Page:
Christopher Matusiak, assistant professor of English, has published an article in this year’s volume of a prestigious international academic journal.
Medieval and Renaissance Drama in England, published at Colgate University every year, contains studies by literary critics and cultural historians, as well as reviews, notes and documentary studies. Titled “Elizabeth Beeston, Sir Lewis Kirke, and the Cockpit’s Management during the English Civil Wars,” Matusiak’s article answers key questions about the motives behind controversial producers of English theater during the 16th and 17th centuries.
Staff Writer Arham Muneer spoke with Matusiak about his research, his interest in the topic and his future work in the field.
Arham Muneer: What is your research focused on?
Chris Matusiak: I am fascinated by the flesh-and-blood people who devoted themselves to producing theater in 16th- and 17th-century England. … Recently, I have been exploring the activities and social relationships of men and women who owned London playhouses during the period of the English civil wars. The English parliament legally prohibited theater during the height of the conflict in the 1640s and ’50s, but every scholar knows that playing sporadically continued, both in private residences and commercial buildings. Who were these wartime artists? And what primarily motivated them, their commercial investments or their politics? … The answers, in the case of Beeston and Kirke, turn out to be surprisingly complex and underscore the considerable legal and economic risks taken by people who hosted banned performances in the tense atmosphere of the wars.
AM: How did you become interested in this particular period in stage history and in theater in general?
CM: The spark for me was reading Shakespeare’s “King Lear” at about the age of 16, and being completely shocked that a 400-year-old playwright could so vividly evoke such a painful picture of life. … The play speaks directly to anyone who has ever been in a dysfunctional family, who has ever aged, who has ever been poor, who has ever felt cast aside by society, who has ever suffered disillusion or suspected that human beings are not the privileged species in creation that we like to imagine. … Later in life, I had the good fortune to meet like-minded teachers and mentors, both as an undergraduate student in Ottawa and later as a graduate student in Toronto. An appreciation for Shakespeare is deeply ingrained in Canada, where I grew up. … What I’m delighted to be learning this semester, while in the process of becoming an American and teaching a wonderful group of freshmen in an [Ithaca College Seminar Program] called “Shakespeare in America,” is that a similarly enduring affection for Shakespeare exists in this country, and one with its own uniquely American history.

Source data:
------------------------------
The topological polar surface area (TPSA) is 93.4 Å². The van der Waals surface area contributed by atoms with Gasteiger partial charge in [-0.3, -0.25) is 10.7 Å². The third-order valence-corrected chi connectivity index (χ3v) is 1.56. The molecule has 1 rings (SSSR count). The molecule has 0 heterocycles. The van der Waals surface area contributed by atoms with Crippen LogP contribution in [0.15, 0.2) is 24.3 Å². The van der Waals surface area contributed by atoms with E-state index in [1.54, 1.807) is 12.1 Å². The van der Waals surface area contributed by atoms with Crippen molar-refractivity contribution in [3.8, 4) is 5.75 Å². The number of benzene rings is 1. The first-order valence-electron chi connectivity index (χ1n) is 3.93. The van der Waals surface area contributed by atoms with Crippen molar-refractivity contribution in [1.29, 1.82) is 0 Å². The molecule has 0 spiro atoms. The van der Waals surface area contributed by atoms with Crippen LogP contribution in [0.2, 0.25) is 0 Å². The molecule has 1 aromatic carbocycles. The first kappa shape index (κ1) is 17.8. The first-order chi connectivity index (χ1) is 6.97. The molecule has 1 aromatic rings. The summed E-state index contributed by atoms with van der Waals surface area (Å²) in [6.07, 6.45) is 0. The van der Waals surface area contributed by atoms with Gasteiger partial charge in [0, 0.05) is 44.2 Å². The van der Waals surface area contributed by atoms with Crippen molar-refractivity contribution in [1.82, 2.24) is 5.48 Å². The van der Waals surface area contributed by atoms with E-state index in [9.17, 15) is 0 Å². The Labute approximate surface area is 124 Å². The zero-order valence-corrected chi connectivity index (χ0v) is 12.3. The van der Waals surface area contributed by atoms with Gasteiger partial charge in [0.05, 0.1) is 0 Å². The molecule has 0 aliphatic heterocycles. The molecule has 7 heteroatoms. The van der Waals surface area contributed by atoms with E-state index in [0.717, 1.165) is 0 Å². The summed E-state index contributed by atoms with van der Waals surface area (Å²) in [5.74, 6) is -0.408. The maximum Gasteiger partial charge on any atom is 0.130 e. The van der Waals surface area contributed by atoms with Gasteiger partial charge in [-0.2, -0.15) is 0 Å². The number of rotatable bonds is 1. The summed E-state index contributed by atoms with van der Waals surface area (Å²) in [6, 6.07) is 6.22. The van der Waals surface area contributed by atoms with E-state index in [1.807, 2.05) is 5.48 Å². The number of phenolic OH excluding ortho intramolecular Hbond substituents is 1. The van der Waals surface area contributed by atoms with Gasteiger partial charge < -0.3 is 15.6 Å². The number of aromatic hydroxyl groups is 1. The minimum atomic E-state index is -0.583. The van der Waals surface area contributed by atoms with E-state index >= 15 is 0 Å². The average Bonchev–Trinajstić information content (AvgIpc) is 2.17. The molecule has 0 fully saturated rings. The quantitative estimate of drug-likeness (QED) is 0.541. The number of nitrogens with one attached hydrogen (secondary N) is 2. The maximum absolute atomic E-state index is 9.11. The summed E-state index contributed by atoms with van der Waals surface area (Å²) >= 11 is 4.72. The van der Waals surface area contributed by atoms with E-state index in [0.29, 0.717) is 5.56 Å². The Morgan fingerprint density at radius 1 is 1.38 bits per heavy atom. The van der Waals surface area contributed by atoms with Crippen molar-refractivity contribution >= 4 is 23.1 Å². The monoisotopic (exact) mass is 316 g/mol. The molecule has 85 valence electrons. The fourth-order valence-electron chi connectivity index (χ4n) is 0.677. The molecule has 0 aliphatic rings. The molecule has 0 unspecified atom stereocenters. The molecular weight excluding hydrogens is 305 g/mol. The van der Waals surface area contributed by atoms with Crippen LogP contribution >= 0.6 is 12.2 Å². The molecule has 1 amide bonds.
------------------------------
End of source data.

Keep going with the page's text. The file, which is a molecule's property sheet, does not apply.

AM: Where did you conduct your research and when?
CM: I began research on the article while completing my Ph.D. at the University of Toronto. As it turns out, a figure, Sir Lewis Kirke, at the center of the historical story I was reconstructing, is actually quite a significant figure in Canada’s past. My article studies a body of evidence suggesting that this couple, Kirke and his wife, Elizabeth Beeston, used The Cockpit [playhouse in Drury Lane] as an instrument to boost royalist morale, collect intelligence and generally resist their parliamentary enemies both politically and culturally during and after the wars.
AM: How do you feel about your research being published in the journal?
CM: To be able to connect this new theatrical research to the older story of the Kirke family has been very gratifying. And I have come to see clearly that stories like these can only be reconstructed by bringing together archival materials in a holistic way from different parts of the world.
AM: What kind of support did you get from the department or the college for your research?
CM: Travel funds from Ithaca College allowed me to attend the Shakespeare Association of America’s annual meeting last year where I organized a seminar called, “Managing Shakespeare and the Early Modern Theatre Business.” This was a great opportunity to discuss with other theater historians some of the material that eventually found its way into the article.
AM: Do you plan to move forward with your research, or have you reached its culmination?
CM: Having looked at The Cockpit and its civil war era managers, I am now eager to look more closely at three other London theaters that we know remained open in the 1640s and ’50s: the Salisbury Court Playhouse, the Fortune [Playhouse] and the Red Bull [Theatre]. At the moment, little is known about the managers, players and patrons who kept these venues operational and more importantly why they risked their reputations, financial standing and even their lives to do so. So this will be a long-term project and should dovetail into a book I am planning to write on theater management in Shakespeare’s time.